The Linear B writing system, used to write the Mycenaean Greek language in Late Bronze Age Crete and mainland Greece (c.1400-1200 BCE), is almost exclusively attested on clay documents into which signs were incised with a stylus. The main exception to this is the group of up to c.200 inscriptions painted onto pottery vessels before firing, produced at various locations on Crete but found at sites on both Crete and the mainland: these vessels, which are almost all coarse-ware stirrup jars (so-called because of the shape formed by their handles and false neck) used for transporting liquids such as oil or wine, are known as the inscribed stirrup jars (ISJs). The function for which these inscriptions (which usually consist only of personal and/or place names) were produced has been the subject of considerable debate, with some scholars suggesting that they marked out jars being sent as gifts from one palace to another,1 and others regarding them as forming part of the Cretan administrative system, with their occurrences on the mainland being due to secondary re-use in trade.2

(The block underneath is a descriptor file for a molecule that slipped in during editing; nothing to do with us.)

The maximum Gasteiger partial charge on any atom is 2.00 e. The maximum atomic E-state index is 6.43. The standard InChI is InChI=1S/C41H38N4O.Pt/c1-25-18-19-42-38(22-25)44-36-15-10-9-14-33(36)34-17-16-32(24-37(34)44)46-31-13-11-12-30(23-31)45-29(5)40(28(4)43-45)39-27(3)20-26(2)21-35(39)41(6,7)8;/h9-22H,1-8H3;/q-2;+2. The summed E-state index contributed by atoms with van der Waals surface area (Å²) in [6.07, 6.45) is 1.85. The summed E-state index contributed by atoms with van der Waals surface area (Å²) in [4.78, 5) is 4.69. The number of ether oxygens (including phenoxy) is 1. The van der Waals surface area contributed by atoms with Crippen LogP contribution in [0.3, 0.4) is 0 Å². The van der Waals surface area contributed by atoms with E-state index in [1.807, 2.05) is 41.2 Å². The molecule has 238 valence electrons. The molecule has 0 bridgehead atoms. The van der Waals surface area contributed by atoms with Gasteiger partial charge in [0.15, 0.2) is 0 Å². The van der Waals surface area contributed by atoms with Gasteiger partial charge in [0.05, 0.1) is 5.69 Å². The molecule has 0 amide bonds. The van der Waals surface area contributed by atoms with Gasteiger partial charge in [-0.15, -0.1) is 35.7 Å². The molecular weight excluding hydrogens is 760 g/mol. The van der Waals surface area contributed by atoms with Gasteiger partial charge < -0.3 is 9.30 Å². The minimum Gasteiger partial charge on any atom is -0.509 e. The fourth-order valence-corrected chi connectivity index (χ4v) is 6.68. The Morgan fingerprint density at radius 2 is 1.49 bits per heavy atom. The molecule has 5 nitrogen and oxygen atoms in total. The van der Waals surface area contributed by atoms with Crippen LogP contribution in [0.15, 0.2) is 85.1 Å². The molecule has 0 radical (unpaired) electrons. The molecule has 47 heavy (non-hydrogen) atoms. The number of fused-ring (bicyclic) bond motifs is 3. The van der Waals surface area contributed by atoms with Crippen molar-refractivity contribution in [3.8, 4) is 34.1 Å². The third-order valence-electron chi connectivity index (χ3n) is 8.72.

Since the publication of Anna Sacconi’s 1974 Corpus delle iscrizioni vascolari in lineare B (Rome), henceforth the Corpus, there have been many more finds of ISJs, published in a wide variety of articles and archaeological reports: the collection of 48 of these inscriptions in this supplement to the Corpus (henceforth the Supplement) is therefore very welcome in providing much easier access to the majority of post-1974 finds. The volume’s introduction summarises the finds of inscriptions included in the Corpus and the Supplement, with full references to their previous publications, as well as providing a useful list of reports of discoveries of ISJs which remain unpublished and therefore could not be included in the Supplement. The Corpus includes inscriptions from three sites on Crete (Chania, Knossos, Mamelouko) and six on the Greek mainland (Eleusis, Kreusis, Mycenae, Orchomenos, Thebes, Tiryns); this Supplement adds finds from three new sites on Crete (Armenoi, Malia, Prinias) and three on the mainland (Dimini/Iolkos, Midea and perhaps Gla), as well as further finds from sites included in the Corpus (Mycenae, Tiryns, Thebes, Knossos, and Chania, which has provided over half of the ISJs included in the Supplement). Two notable omissions are one inscription from Chania, KH Z 45, which, although it is included in the previous publication of the Chania ISJs,3 does not appear in the Supplement, and two further ISJs from Malia, MA Z 3 and 4, which are published in Driessen et al. 2015 ( op. cit. note 1; listed as still forthcoming in the Supplement, p.14).